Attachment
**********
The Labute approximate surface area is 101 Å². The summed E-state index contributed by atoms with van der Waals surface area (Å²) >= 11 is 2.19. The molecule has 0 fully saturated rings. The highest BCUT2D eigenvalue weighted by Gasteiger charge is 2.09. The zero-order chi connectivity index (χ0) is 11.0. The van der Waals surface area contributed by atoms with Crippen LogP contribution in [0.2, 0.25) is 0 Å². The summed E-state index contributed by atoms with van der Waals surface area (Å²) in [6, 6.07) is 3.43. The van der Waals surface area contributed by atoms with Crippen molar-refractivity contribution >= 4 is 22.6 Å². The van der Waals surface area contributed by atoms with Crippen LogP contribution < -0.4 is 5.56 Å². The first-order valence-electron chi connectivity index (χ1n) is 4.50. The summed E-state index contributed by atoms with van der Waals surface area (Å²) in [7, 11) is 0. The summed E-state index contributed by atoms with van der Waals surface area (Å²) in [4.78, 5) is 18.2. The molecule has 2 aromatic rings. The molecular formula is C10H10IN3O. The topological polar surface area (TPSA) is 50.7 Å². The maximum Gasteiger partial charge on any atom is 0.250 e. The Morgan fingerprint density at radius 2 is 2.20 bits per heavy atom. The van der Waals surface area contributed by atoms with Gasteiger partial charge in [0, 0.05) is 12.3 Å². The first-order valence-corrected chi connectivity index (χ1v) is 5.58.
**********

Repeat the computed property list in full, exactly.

The Labute approximate surface area is 101 Å². The summed E-state index contributed by atoms with van der Waals surface area (Å²) >= 11 is 2.19. The molecule has 0 fully saturated rings. The highest BCUT2D eigenvalue weighted by Gasteiger charge is 2.09. The zero-order chi connectivity index (χ0) is 11.0. The van der Waals surface area contributed by atoms with Crippen LogP contribution in [0.2, 0.25) is 0 Å². The summed E-state index contributed by atoms with van der Waals surface area (Å²) in [6, 6.07) is 3.43. The van der Waals surface area contributed by atoms with Crippen molar-refractivity contribution >= 4 is 22.6 Å². The van der Waals surface area contributed by atoms with Crippen LogP contribution < -0.4 is 5.56 Å². The first-order valence-electron chi connectivity index (χ1n) is 4.50. The summed E-state index contributed by atoms with van der Waals surface area (Å²) in [7, 11) is 0. The summed E-state index contributed by atoms with van der Waals surface area (Å²) in [4.78, 5) is 18.2. The molecule has 2 aromatic rings. The molecular formula is C10H10IN3O. The topological polar surface area (TPSA) is 50.7 Å². The maximum Gasteiger partial charge on any atom is 0.250 e. The Morgan fingerprint density at radius 2 is 2.20 bits per heavy atom. The van der Waals surface area contributed by atoms with Gasteiger partial charge in [0, 0.05) is 12.3 Å². The first-order valence-corrected chi connectivity index (χ1v) is 5.58.